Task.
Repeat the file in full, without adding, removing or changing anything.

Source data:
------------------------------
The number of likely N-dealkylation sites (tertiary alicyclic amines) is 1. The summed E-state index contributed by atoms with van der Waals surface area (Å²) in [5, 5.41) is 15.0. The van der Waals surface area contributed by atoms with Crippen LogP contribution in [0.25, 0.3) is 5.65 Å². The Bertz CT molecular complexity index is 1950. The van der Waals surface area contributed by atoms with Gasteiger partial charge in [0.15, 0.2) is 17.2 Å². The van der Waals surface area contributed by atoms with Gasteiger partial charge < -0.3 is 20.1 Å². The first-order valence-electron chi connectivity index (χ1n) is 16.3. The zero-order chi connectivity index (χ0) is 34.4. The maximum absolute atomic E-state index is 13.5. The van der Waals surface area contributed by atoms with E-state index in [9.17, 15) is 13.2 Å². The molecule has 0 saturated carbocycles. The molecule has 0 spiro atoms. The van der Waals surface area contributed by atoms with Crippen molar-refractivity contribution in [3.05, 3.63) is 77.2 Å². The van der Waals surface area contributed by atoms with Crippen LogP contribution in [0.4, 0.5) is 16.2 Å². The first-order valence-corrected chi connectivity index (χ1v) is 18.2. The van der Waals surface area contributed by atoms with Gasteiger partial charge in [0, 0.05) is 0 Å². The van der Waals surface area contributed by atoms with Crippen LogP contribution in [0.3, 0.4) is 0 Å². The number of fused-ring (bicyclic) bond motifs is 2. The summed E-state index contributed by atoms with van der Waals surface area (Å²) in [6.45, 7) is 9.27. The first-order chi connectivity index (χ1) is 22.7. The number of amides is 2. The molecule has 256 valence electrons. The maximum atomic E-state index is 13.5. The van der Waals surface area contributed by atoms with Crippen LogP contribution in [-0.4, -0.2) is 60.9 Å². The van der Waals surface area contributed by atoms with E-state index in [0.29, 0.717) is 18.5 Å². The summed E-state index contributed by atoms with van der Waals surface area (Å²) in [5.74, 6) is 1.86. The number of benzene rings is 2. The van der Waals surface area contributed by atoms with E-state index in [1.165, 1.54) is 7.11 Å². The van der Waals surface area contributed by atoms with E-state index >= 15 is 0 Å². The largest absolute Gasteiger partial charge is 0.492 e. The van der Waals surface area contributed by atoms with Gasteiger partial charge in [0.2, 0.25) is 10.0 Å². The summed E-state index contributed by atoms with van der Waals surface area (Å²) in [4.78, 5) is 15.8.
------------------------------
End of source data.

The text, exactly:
The number of likely N-dealkylation sites (tertiary alicyclic amines) is 1. The summed E-state index contributed by atoms with van der Waals surface area (Å²) in [5, 5.41) is 15.0. The van der Waals surface area contributed by atoms with Crippen LogP contribution in [0.25, 0.3) is 5.65 Å². The Bertz CT molecular complexity index is 1950. The van der Waals surface area contributed by atoms with Gasteiger partial charge in [0.15, 0.2) is 17.2 Å². The van der Waals surface area contributed by atoms with Gasteiger partial charge < -0.3 is 20.1 Å². The first-order valence-electron chi connectivity index (χ1n) is 16.3. The zero-order chi connectivity index (χ0) is 34.4. The maximum absolute atomic E-state index is 13.5. The van der Waals surface area contributed by atoms with E-state index in [9.17, 15) is 13.2 Å². The molecule has 0 saturated carbocycles. The molecule has 0 spiro atoms. The van der Waals surface area contributed by atoms with Crippen molar-refractivity contribution in [3.05, 3.63) is 77.2 Å². The van der Waals surface area contributed by atoms with Crippen LogP contribution in [0.4, 0.5) is 16.2 Å². The first-order valence-corrected chi connectivity index (χ1v) is 18.2. The van der Waals surface area contributed by atoms with Gasteiger partial charge in [0, 0.05) is 0 Å². The van der Waals surface area contributed by atoms with Crippen LogP contribution in [0.3, 0.4) is 0 Å². The number of fused-ring (bicyclic) bond motifs is 2. The summed E-state index contributed by atoms with van der Waals surface area (Å²) in [6.45, 7) is 9.27. The first-order chi connectivity index (χ1) is 22.7. The number of amides is 2. The molecule has 256 valence electrons. The maximum atomic E-state index is 13.5. The van der Waals surface area contributed by atoms with Crippen LogP contribution in [-0.4, -0.2) is 60.9 Å². The van der Waals surface area contributed by atoms with E-state index in [0.29, 0.717) is 18.5 Å². The summed E-state index contributed by atoms with van der Waals surface area (Å²) in [5.74, 6) is 1.86. The number of benzene rings is 2. The van der Waals surface area contributed by atoms with E-state index in [1.165, 1.54) is 7.11 Å². The van der Waals surface area contributed by atoms with E-state index >= 15 is 0 Å². The largest absolute Gasteiger partial charge is 0.492 e. The van der Waals surface area contributed by atoms with Gasteiger partial charge in [0.2, 0.25) is 10.0 Å². The summed E-state index contributed by atoms with van der Waals surface area (Å²) in [4.78, 5) is 15.8.